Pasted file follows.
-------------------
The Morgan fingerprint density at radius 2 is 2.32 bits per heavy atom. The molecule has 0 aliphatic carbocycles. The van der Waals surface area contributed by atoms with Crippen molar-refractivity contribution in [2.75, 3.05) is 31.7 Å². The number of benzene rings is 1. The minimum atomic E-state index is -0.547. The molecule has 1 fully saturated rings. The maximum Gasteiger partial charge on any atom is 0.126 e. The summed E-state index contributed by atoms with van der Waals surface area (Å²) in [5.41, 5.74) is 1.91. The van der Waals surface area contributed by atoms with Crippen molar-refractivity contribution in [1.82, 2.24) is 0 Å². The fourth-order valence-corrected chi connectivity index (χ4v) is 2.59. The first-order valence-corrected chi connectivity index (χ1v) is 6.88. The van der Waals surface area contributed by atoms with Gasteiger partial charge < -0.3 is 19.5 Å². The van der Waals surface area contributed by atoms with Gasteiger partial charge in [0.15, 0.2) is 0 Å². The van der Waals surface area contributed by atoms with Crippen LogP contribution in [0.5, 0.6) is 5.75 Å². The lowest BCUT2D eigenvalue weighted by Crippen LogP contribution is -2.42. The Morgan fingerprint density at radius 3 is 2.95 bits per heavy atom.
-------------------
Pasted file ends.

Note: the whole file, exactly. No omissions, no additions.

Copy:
The Morgan fingerprint density at radius 2 is 2.32 bits per heavy atom. The molecule has 0 aliphatic carbocycles. The van der Waals surface area contributed by atoms with Crippen molar-refractivity contribution in [2.75, 3.05) is 31.7 Å². The number of benzene rings is 1. The minimum atomic E-state index is -0.547. The molecule has 1 fully saturated rings. The maximum Gasteiger partial charge on any atom is 0.126 e. The summed E-state index contributed by atoms with van der Waals surface area (Å²) in [5.41, 5.74) is 1.91. The van der Waals surface area contributed by atoms with Crippen molar-refractivity contribution in [1.82, 2.24) is 0 Å². The fourth-order valence-corrected chi connectivity index (χ4v) is 2.59. The first-order valence-corrected chi connectivity index (χ1v) is 6.88. The van der Waals surface area contributed by atoms with Gasteiger partial charge < -0.3 is 19.5 Å². The van der Waals surface area contributed by atoms with Gasteiger partial charge in [0.15, 0.2) is 0 Å². The van der Waals surface area contributed by atoms with Crippen LogP contribution in [0.5, 0.6) is 5.75 Å². The lowest BCUT2D eigenvalue weighted by Crippen LogP contribution is -2.42. The Morgan fingerprint density at radius 3 is 2.95 bits per heavy atom.